The long sandy beaches that extend westwards from Tarifa form an almost unbroken continuum of white sand and blue sea that stretches all the way to Cádiz.
At Bolonia, some 15 kilometres west of Tarifa, this scenery forms the dramatic backdrop for one of Spain's finest Roman archaeological sites. Tucked right up against the sandy shores of Bolonia, Baelo Claudia, with its graceful ruins gently set amid the peace and natural beauty of dunes and beach, exudes an atmosphere of serenity and contemplation, yet in Roman times it was a bustling hive of activity.
From the first century BC onwards, Baelo Claudia grew into an important Roman settlement, complete with villas, squares and temples. The nearby sea was the source of the town's prosperity, providing the tuna, sardines and other fish that were processed at its large salting works and exported across the length and breadth of the known world. In these idyllic surroundings Romans and Iberians alike enjoyed a highly civilised and prosperous existence until the fall of the Roman Empire caused its decline and the Moorish invasion its abandonment.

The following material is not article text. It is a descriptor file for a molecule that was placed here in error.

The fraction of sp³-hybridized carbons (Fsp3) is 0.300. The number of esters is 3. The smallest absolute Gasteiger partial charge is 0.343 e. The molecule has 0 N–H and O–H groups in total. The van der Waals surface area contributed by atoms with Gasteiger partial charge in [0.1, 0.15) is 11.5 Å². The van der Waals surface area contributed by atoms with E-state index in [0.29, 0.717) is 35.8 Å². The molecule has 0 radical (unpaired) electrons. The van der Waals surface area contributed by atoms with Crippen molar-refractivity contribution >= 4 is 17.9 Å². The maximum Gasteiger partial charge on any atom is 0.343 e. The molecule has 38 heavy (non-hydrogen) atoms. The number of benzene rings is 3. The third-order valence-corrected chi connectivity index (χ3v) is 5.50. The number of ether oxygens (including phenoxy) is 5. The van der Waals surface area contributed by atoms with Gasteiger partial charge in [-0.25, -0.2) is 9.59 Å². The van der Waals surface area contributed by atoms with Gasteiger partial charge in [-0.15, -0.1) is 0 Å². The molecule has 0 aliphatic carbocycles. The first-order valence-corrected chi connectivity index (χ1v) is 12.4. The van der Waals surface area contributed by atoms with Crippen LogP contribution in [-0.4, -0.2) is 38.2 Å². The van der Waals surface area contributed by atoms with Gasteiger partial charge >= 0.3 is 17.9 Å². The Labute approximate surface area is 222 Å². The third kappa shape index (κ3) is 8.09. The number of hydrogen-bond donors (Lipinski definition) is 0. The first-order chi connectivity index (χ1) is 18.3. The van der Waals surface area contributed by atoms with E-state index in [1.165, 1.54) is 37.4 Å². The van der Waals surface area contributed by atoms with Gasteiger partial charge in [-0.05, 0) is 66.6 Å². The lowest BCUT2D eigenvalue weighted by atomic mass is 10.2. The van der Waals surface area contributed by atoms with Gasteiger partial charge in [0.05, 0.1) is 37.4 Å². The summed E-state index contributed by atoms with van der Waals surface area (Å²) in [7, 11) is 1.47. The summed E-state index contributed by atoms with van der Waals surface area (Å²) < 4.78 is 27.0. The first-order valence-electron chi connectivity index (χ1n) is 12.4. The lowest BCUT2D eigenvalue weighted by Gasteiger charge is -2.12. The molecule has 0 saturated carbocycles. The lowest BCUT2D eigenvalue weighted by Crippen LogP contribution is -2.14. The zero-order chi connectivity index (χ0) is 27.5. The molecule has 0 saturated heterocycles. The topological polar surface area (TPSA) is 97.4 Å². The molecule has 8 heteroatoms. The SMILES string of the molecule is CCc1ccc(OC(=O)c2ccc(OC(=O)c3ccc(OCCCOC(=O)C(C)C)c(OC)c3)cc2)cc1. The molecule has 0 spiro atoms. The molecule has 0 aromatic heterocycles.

For almost 12 centuries, the temples and villas of Baelo Claudia lay covered in soil, vegetation and sand, but since it was rediscovered by a French archaeologist at the turn of the 20th century, the columns, statues, busts and mosaics of this former Roman port can once again be admired. The peaceful surroundings in which they have found their final resting place, meanwhile, offer a perfect setting in which to contemplate the mysterious charm of a vanished civilisation.